Braille Monitor                          February 2019

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How the Louisiana Center for the Blind Helped Prepare Me for College

by Vejas Vasiliauskas

From the Editor: Vejas Vasiliauskas is currently a student at Loyola Marymount University and is a junior majoring in English. He says he will likely become a paralegal, and he knows that being able to write clearly will put him in a good position to pursue any number of careers. Here is what he has to say about his decision to attend the Louisiana Center for the Blind (LCB) and the affect training has had on him:

I graduated from high school with a strong academic foundation. The VI program for the most part gave me the support I needed to get Braille material, and my O&M instructor taught me the routes I needed to get to my classes on campus. But as I started applying to colleges, visiting university campuses, and as graduation day approached, I increasingly realized that I was lacking the real-life skills to live independently on a college campus and that I wasn't adequately prepared to succeed in a technologically-oriented academic setting. I also had to admit to myself that I just did not have the O&M skills to freely travel around campus and the community.

Having attended the buddy programs at LCB and BLIND Inc. in middle school and through my NFB affiliations, I realized that I needed focused blindness-skills training. I was thrilled to receive my acceptance letter from Pam Allen at LCB, and I am so glad I took that gap year between high school and college.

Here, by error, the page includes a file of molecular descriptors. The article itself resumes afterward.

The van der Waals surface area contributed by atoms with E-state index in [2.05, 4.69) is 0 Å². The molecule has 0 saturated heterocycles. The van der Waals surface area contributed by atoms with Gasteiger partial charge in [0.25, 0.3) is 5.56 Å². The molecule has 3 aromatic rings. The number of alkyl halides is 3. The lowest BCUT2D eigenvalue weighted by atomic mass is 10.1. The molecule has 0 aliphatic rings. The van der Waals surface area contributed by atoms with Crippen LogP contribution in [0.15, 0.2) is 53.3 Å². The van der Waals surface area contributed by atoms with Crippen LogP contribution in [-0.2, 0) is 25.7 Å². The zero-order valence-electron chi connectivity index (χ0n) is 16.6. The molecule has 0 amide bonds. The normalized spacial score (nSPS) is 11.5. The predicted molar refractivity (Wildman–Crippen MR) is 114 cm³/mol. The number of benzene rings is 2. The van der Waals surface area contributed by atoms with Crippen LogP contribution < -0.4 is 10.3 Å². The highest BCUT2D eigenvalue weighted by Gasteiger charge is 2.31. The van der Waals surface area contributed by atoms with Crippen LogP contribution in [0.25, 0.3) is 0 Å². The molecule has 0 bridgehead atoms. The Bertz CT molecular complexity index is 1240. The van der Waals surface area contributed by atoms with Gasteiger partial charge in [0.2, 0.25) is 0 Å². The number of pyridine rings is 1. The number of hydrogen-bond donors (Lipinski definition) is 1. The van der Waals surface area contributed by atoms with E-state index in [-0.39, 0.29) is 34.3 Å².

LCB is a comprehensive blindness-skill training center. Students attend from all over the country and even all over the world, each with their own strengths and weaknesses. But one thing is for sure: everyone attending the program will be challenged.

I would like to take a few minutes to focus on the different areas of training and how I benefited from them. Orientation and travel were quite honestly my biggest challenges, and LCB was the perfect place to work on this. I had the real fortune of being able to work with Roland Allen, whom many of you know, and who is considered by many to be the best blind travel instructor in the country. Like it or not, I got O&M practice every day because my apartment was about a mile from the LCB campus, and after learning the route, I had to walk to and from school every single day. Roland challenged me and was amazingly patient but had high expectations well beyond those of most O&M instructors. He certainly was not quick to jump in and help me by bailing me out of a tough situation but expected me to push beyond myself and really figure things out. Route assignments started kind of on the easy side and quickly became increasingly difficult and more complicated, but soon I felt confident enough to take a taxi to the grocery store on my own and go grocery shopping, meet friends to go out to eat, and go to church on Sundays. I quickly developed enough confidence in my travel skills that I was able to join in many of the activities in Ruston's Louisiana Tech University Catholic group, including singing in the youth choir and practices, and participating in retreats and weekend socials. In fact, my dad was floored when he asked what I was doing next weekend, and I told him I was going tailgating—you see, I had never even been to a football game before.

It is important to realize that good travel skills and the ability to socialize freely go strongly hand in hand. Fast forward to my first week on campus. The university had told me that they would provide someone to help me get to my classes the first month, but upon arrival, surprise! They said they could not do that. On top of that, the O&M instructor who was going to orient me to campus had the misfortune of breaking her foot that week and was unable to help me. But because of the training I received, I took a deep breath and took advantage of the first few days to practice my routes a lot.